Following on from last week, here are more tips from Dr Emily Pathe, Highly Specialist Counselling Psychologist with Ypeople and NHS Lanarkshire. I think we can all agree that it has been a new challenge to manage our mental health during these unique times. We hope you find these notes from Emily to be as useful as we have.
5 more tips to cope with challenging times
1. Manage your expectations:
Is it just me, or did anyone else fail to become an expert baker, self-taught yoga instructor and 110% productive worker during lockdown?
It is important not to expect too much from yourself, or others, during these unusual times. Even as the situation changes and society tries to regain a sense of normality, it will take time for us to become used to changes in our lives. Try not to fall into the expectation vs reality trap.
Working in the area of homelessness has really confirmed for me the belief that we humans are generally doing the very best we can given the specific set of circumstances we are facing and the resources available to us.
2. Focus on what you can control:
The uncertainty facing us at present is likely to continue, even when the current restrictions are reduced.
As I mentioned in my blog last week, getting caught up in a range of emotions in response is a natural human response to the unknown and all of these responses are valid and worth acknowledging. While we cannot control our natural emotional responses, we do have some control over our behaviour. It is helpful to focus on what we can still control in our lives and which help us feel better, such as keeping to a routine, making sure we connect with others every day, staying active and contributing to our communities.
For some, being on lockdown has offered time to reflect on life goals and priorities or an opportunity to reconnect with family at home or with nature. Others have gained a newfound appreciation for the work carried out by staff in health and social care.
Perhaps it could be useful to keep this sense of gratitude as we go forward into times which continue to be uncertain. Keeping a gratitude journal of things in our daily lives for which we are thankful has been shown to benefit our mental health.
I am keenly aware when writing about gratitude that there will also be many people across Scotland, and the world, who have experienced significant losses and are grieving. Gratitude can, however, also be helpful during the grieving process.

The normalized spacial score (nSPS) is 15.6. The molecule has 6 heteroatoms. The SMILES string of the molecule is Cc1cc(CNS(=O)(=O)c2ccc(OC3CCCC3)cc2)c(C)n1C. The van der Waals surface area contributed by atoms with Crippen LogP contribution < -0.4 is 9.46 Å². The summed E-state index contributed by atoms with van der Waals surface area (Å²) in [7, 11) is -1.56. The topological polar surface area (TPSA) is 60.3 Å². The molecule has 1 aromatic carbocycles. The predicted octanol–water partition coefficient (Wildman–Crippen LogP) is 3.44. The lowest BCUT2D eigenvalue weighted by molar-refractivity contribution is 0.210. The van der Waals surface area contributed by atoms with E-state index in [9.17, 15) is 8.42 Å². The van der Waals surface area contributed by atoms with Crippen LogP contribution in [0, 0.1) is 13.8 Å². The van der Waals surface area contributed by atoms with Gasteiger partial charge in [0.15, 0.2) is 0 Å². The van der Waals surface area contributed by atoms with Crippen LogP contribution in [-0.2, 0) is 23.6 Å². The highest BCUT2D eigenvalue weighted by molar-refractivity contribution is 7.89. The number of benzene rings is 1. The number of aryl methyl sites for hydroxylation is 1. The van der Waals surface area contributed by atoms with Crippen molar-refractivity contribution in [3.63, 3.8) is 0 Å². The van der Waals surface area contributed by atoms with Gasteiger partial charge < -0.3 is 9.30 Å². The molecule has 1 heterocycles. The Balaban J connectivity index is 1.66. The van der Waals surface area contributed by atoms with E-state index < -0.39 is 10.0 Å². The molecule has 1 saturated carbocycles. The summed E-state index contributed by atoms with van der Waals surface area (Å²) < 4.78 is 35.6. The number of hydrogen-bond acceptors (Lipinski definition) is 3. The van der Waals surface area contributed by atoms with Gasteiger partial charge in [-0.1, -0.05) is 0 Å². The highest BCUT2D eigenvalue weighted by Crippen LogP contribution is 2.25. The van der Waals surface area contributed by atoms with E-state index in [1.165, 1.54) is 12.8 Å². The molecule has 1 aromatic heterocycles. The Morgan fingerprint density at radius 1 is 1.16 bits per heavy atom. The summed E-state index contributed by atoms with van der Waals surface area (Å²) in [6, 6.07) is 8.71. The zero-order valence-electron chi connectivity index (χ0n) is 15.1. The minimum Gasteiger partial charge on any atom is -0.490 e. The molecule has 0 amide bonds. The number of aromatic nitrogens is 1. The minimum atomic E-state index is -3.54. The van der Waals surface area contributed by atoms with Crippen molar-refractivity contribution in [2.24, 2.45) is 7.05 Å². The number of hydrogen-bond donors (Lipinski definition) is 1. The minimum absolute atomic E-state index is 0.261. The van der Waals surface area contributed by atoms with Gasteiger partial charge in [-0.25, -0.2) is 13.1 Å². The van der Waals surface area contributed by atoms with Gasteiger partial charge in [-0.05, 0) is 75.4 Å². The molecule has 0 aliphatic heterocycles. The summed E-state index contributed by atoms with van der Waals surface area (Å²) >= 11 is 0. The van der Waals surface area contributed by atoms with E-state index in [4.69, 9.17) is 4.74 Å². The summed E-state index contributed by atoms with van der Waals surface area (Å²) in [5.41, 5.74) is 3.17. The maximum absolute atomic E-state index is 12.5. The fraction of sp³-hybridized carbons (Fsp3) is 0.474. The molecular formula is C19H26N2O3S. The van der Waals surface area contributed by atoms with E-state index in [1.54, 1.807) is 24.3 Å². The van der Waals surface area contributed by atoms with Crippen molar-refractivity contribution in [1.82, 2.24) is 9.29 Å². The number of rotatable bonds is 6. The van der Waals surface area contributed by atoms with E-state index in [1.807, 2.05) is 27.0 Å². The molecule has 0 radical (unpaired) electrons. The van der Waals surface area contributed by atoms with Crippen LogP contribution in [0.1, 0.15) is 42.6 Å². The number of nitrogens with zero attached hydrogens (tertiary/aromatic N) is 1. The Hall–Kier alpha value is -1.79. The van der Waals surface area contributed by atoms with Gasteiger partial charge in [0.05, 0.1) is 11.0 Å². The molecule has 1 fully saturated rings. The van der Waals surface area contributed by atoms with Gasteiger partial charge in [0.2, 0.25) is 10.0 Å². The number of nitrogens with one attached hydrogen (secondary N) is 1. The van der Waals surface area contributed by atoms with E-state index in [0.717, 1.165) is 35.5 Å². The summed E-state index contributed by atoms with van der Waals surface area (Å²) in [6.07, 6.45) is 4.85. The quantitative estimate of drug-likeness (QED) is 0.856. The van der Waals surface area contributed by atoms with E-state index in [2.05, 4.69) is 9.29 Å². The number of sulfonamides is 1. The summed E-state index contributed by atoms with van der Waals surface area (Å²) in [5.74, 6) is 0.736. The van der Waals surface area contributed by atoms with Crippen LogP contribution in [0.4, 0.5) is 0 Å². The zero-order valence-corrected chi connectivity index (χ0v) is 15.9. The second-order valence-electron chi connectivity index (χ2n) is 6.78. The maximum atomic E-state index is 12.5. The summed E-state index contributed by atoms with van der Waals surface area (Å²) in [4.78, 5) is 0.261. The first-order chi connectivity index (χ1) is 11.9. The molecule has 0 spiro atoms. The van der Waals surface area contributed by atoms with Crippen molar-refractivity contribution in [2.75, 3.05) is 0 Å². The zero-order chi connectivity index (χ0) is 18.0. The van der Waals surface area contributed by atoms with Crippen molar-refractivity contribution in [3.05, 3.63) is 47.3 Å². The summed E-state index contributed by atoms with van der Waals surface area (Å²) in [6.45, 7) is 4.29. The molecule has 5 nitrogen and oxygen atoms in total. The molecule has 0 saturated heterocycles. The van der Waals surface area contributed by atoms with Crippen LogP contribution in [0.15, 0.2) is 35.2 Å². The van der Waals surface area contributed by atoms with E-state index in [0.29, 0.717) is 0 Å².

4. Be careful with the news:
It is important we all continue to keep informed on how to stay safe. However, checking the news and social media too frequently can make us feel worse.
Research conducted after previous worldwide health threats such as Ebola demonstrated that excessive exposure to news coverage regarding the outbreak had a negative impact on physical and psychological health.
Try to restrict your news time to a certain point in the day and then take a break. For example, checking the news at lunchtime for 15 mins and then putting your phone away and engaging fully in another activity.
5. Practice being mindful:
Mindfulness has become ‘trendy’ over the past few years. This is with good reason, however, as acquiring the skill of mindfulness has a range of health benefits which can be of real benefit to us during lockdown and beyond.
You do not need to necessarily sit with your eyes closed to be mindful. For example, the next time you are washing your hands, try to bring your attention to the present moment as fully as possible. Notice the movement of your hands, the sound of the tap running, the smell of the soap, the sensation of the water on your hands. Notice if your mind is wandering and gently bring your attention back to the sensory experience of washing your hands. Congratulations, you have just practiced mindful hand-washing!
Thank you once again to Dr Emily Pathe for taking the time to put together this thoughtful advice. Look out for more from us on the subject of mental health on our social media channels: facebook, twitter, and instagram.< back